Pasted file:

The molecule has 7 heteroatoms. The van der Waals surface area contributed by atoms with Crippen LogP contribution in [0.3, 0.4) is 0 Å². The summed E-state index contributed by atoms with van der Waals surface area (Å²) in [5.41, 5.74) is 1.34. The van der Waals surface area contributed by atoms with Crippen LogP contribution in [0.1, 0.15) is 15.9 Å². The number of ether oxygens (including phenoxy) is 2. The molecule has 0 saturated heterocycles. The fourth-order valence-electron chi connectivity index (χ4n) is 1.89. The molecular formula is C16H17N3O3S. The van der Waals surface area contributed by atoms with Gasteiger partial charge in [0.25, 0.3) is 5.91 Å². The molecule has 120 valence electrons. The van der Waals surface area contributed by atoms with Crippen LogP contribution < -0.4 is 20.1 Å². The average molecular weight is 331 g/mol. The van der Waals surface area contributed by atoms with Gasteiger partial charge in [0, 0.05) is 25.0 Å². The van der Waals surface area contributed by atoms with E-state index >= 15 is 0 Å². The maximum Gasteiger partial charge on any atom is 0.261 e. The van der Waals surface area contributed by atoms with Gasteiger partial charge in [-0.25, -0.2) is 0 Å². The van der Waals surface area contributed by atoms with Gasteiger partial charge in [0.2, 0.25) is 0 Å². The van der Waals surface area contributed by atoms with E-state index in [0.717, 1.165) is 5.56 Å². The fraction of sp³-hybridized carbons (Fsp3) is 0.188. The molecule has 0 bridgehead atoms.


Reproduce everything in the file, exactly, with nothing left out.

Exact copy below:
The molecule has 7 heteroatoms. The van der Waals surface area contributed by atoms with Crippen LogP contribution in [0.3, 0.4) is 0 Å². The summed E-state index contributed by atoms with van der Waals surface area (Å²) in [5.41, 5.74) is 1.34. The van der Waals surface area contributed by atoms with Crippen LogP contribution in [0.1, 0.15) is 15.9 Å². The number of ether oxygens (including phenoxy) is 2. The molecule has 0 saturated heterocycles. The fourth-order valence-electron chi connectivity index (χ4n) is 1.89. The molecular formula is C16H17N3O3S. The van der Waals surface area contributed by atoms with Gasteiger partial charge in [0.25, 0.3) is 5.91 Å². The molecule has 120 valence electrons. The van der Waals surface area contributed by atoms with Crippen LogP contribution < -0.4 is 20.1 Å². The average molecular weight is 331 g/mol. The van der Waals surface area contributed by atoms with Gasteiger partial charge in [0, 0.05) is 25.0 Å². The van der Waals surface area contributed by atoms with E-state index >= 15 is 0 Å². The maximum Gasteiger partial charge on any atom is 0.261 e. The van der Waals surface area contributed by atoms with Gasteiger partial charge in [-0.25, -0.2) is 0 Å². The van der Waals surface area contributed by atoms with Gasteiger partial charge in [0.2, 0.25) is 0 Å². The van der Waals surface area contributed by atoms with E-state index in [0.717, 1.165) is 5.56 Å². The fraction of sp³-hybridized carbons (Fsp3) is 0.188. The molecule has 0 bridgehead atoms.